- Focus on the here and now. If you are seeking information about how to deal with your post surgery blues, know that in this moment, as you are reading these words, all is well. Focus on right now; not what used to be, not what you are afraid will be, but what is. When you stay grounded in this moment, you can also stay connected to the reality that you are okay, that all is well.
- Remember the pain will go, the wounds will heal, and the numbness or itching all gets better! Your body knows what its doing just give it time. Put down the mirror! Many patients will not see their final results for up to a year.
- Surround yourself with supportive folks as much as possible and talk it through.
- Be aware that bad habits like smoking can be very hard to avoid after going through the stress of surgery. Have a plan for when temptation sneaks up on you.
- Remember to ask for help if you need it. Some patients experience real episodes of anxiety and depression after their surgery. Your mental health professional is available to you and can be incredibly helpful during these times reach out if you need help.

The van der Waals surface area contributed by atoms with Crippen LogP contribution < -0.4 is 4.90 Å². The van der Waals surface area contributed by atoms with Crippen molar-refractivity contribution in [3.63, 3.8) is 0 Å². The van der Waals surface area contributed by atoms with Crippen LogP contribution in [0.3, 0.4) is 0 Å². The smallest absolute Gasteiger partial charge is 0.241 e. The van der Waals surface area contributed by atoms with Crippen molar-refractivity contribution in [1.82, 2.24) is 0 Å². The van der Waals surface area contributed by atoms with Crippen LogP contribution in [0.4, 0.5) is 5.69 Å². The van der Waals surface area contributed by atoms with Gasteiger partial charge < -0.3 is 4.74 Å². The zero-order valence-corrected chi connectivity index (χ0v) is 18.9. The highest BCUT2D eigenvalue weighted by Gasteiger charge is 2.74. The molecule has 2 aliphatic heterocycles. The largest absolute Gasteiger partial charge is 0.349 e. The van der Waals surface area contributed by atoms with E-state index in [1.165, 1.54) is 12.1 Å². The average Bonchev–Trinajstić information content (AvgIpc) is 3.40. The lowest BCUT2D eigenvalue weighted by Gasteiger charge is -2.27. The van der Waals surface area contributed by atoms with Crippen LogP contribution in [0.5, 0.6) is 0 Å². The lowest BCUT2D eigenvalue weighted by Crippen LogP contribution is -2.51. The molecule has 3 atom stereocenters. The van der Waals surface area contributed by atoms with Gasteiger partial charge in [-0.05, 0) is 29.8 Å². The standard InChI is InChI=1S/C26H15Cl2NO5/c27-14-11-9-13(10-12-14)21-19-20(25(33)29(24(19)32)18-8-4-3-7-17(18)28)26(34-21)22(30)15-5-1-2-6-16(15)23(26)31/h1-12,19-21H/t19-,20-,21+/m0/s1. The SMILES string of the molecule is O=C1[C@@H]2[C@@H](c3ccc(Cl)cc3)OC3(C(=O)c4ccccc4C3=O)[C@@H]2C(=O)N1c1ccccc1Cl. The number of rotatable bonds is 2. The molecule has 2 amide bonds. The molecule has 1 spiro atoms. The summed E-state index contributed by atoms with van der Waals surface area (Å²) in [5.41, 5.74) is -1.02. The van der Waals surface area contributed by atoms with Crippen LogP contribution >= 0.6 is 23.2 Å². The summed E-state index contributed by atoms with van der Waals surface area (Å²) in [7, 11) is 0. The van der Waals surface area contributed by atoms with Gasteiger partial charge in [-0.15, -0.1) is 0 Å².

MTF Vaginoplasty (GRS) Before and After Photos of SRS with Dr. Gallagher (10 weeks post op)
In a series of articles I wrote about Dr. Gallagher, I provided one post on vaginoplasty and at the time I was unable to include before and after pictures of the GRS.
Recently Dr. Gallagher sent me the following before and after photos of a recent MTF vaginoplasty (SRS) she performed. With the consent of her patient, I am providing these here so that you can view the early results of her surgery.
The before photo:
The following after photos are taken at 10 weeks. These do not reflect the final results, as this patient is still healing from surgery.